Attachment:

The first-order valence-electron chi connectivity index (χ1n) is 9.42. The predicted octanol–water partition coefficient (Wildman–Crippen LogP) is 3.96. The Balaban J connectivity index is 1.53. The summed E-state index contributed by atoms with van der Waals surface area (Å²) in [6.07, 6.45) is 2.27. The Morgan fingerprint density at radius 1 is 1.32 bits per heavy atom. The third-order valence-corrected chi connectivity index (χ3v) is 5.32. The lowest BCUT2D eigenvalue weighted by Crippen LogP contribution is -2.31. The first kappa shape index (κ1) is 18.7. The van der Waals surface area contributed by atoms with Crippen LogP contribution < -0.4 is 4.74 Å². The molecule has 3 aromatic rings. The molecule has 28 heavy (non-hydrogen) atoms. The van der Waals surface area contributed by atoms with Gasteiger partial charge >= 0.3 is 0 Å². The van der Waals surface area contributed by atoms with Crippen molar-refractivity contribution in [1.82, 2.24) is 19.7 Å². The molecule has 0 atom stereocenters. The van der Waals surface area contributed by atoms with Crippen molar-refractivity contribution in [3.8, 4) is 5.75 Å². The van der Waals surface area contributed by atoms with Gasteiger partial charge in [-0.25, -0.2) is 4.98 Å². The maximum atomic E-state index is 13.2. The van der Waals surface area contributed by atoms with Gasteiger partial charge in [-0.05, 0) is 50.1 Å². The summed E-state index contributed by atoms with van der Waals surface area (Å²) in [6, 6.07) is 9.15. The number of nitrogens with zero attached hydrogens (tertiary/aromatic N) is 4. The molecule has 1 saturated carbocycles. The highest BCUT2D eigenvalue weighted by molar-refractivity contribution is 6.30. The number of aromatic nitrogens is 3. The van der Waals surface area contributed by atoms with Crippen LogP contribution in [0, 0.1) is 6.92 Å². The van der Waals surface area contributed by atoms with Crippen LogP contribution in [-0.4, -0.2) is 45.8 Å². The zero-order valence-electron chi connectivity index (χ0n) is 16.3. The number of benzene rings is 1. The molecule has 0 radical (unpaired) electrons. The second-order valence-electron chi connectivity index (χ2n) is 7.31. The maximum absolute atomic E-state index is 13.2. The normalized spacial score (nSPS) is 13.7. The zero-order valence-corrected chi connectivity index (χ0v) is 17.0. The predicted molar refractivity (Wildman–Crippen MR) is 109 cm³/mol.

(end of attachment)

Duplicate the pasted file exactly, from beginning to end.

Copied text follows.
The first-order valence-electron chi connectivity index (χ1n) is 9.42. The predicted octanol–water partition coefficient (Wildman–Crippen LogP) is 3.96. The Balaban J connectivity index is 1.53. The summed E-state index contributed by atoms with van der Waals surface area (Å²) in [6.07, 6.45) is 2.27. The Morgan fingerprint density at radius 1 is 1.32 bits per heavy atom. The third-order valence-corrected chi connectivity index (χ3v) is 5.32. The lowest BCUT2D eigenvalue weighted by Crippen LogP contribution is -2.31. The first kappa shape index (κ1) is 18.7. The van der Waals surface area contributed by atoms with Crippen LogP contribution < -0.4 is 4.74 Å². The molecule has 3 aromatic rings. The molecule has 28 heavy (non-hydrogen) atoms. The van der Waals surface area contributed by atoms with Gasteiger partial charge >= 0.3 is 0 Å². The van der Waals surface area contributed by atoms with Crippen molar-refractivity contribution in [1.82, 2.24) is 19.7 Å². The molecule has 0 atom stereocenters. The van der Waals surface area contributed by atoms with Crippen molar-refractivity contribution in [3.8, 4) is 5.75 Å². The van der Waals surface area contributed by atoms with Gasteiger partial charge in [-0.25, -0.2) is 4.98 Å². The maximum atomic E-state index is 13.2. The van der Waals surface area contributed by atoms with Gasteiger partial charge in [-0.05, 0) is 50.1 Å². The summed E-state index contributed by atoms with van der Waals surface area (Å²) in [6, 6.07) is 9.15. The number of nitrogens with zero attached hydrogens (tertiary/aromatic N) is 4. The molecule has 1 saturated carbocycles. The highest BCUT2D eigenvalue weighted by molar-refractivity contribution is 6.30. The number of aromatic nitrogens is 3. The van der Waals surface area contributed by atoms with Crippen LogP contribution in [0, 0.1) is 6.92 Å². The van der Waals surface area contributed by atoms with Crippen LogP contribution in [-0.4, -0.2) is 45.8 Å². The zero-order valence-electron chi connectivity index (χ0n) is 16.3. The number of benzene rings is 1. The molecule has 0 radical (unpaired) electrons. The second-order valence-electron chi connectivity index (χ2n) is 7.31. The maximum absolute atomic E-state index is 13.2. The normalized spacial score (nSPS) is 13.7. The zero-order valence-corrected chi connectivity index (χ0v) is 17.0. The predicted molar refractivity (Wildman–Crippen MR) is 109 cm³/mol.